Quantizing the world through the atomic hypoth­esis led to many sci­en­tific advance­ments. The idea here is to quan­tize space itself. Thad Roberts was led to the con­struc­tion of quantum space theory (qst) by imag­ining space to be a super­fluid that is made of dis­crete quanta, which makes his theory a spe­cific ver­sion of super­fluid vacuum theory. There is already a bunch of math­e­mat­ical and the­o­ret­ical sup­port for the more gen­eral super­fluid vacuum theory. Qst makes SVT more intu­itively acces­sible to us with a very spe­cific and clear pic­ture. It’s a nat­ural idea and has as much to offer the next big leap in our global under­standing of who we are and our place in the uni­verse as the idea of the atom did for explaining chem­i­cals and DNA for species.

 

The unique­ness of qst is that, while math­e­mat­i­cally valid, it is acces­sible to our intu­ition and that is where sci­ence is most inter­esting. A place where we can grasp the unimag­in­able and our place in the cosmos without having to under­stand the maths. The maths exists and we’ll touch upon one won­derful part of that shortly, but you don’t need the maths to enter the higher dimen­sions where all the great the­o­ries unite. You may instead allow your­self to move down into a world so small that you can no longer mean­ing­fully go fur­ther. At this level pic­ture in your mind how these un-splittable con­stituents have their own dimen­sions, ones they use to relate to one another and ones they use to describe their inner worlds. When you burst through what is too tiny for our dimen­sions to map you leap from the tiny to the unthink­ably large. Now you’re at the outer limits of a vast uni­verse looking inwards.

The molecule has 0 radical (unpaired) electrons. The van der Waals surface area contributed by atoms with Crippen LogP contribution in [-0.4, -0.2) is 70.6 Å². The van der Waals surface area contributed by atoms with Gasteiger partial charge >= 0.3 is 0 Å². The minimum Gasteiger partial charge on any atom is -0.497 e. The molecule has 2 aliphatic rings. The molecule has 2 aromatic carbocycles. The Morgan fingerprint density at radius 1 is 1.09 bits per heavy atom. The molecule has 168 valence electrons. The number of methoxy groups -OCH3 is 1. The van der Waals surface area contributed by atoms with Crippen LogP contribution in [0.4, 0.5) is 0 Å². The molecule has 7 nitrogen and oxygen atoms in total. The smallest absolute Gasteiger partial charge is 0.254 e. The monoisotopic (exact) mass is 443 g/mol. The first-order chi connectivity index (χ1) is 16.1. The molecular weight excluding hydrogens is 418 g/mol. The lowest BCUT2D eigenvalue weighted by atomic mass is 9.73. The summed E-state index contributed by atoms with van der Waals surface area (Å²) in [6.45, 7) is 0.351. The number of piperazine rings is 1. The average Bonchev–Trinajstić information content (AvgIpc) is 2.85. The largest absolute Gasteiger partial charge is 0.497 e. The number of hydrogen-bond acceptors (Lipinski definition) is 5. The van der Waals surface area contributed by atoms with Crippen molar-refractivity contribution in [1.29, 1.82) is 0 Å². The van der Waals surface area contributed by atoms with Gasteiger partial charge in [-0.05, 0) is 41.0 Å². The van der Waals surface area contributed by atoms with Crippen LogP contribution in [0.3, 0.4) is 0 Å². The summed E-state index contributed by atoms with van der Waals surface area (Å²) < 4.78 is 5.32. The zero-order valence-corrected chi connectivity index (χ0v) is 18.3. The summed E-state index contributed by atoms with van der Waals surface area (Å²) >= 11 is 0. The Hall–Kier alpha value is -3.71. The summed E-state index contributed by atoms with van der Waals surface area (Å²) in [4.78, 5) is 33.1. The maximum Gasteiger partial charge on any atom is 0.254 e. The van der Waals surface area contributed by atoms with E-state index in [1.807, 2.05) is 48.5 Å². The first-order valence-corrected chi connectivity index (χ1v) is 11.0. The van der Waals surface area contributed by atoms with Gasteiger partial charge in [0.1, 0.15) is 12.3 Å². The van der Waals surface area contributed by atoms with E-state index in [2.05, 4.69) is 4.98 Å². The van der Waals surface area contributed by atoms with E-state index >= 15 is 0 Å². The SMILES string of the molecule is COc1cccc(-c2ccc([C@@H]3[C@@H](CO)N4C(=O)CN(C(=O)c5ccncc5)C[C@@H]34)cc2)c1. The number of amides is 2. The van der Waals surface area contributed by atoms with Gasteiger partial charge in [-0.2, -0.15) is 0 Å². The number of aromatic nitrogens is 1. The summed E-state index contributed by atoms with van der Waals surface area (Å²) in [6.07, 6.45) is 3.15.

Quantizing space and fol­lowing the ground­work of Roberts’ qst will pro­vide open minded sci­en­tists along­side lay people inter­ested in sci­ence and our place in the big pic­ture an light speed quantum leap ahead to the enlight­ened intu­itive expla­na­tion promised and dreamed of by Einstein and his peers. This work is math­e­mat­i­cally beau­tiful and sci­en­tif­i­cally price­less, and the kicker is that it comes with a vivid and sat­is­fying picture.”

 

     ~ Chris J. Wilshaw

 

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Marcus“’Einstein’s Intuition’ takes physics beyond an unin­ter­rupt­able set of com­plex math­e­mat­ical expres­sions, making it easy to under­stand the under­lying nature of our phys­ical reality as it per­tains to 11 dimen­sions. Roberts does an out­standing job of describing the evo­lu­tion of physics over the course of human his­tory to high­light the issues with each model and how the each suc­ces­sive set of sci­en­tific dis­cov­eries was able to over­come these chal­lenges. Roberts then describes how QST can over­come our cur­rent prob­lems in modern physics in a way that makes it under­stand­able to anyone who has a basic knowl­edge of sci­ence. ‘Einstein’s Intuition’ makes learning physics, both the past and present, fun again. I highly rec­om­mend this book to anyone who has any sort of nat­ural curiosity.”

 

     ~ Marcus Tofanelli

 

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eye “An exciting read. A very com­pelling look at a dif­ferent way of imag­ining the quantum land­scape. It just makes sense, and the 11 dimen­sions makes it all seem to work, with no odd bits sticking out or tacked on like some theory’s do.”

 

     ~ David Windsor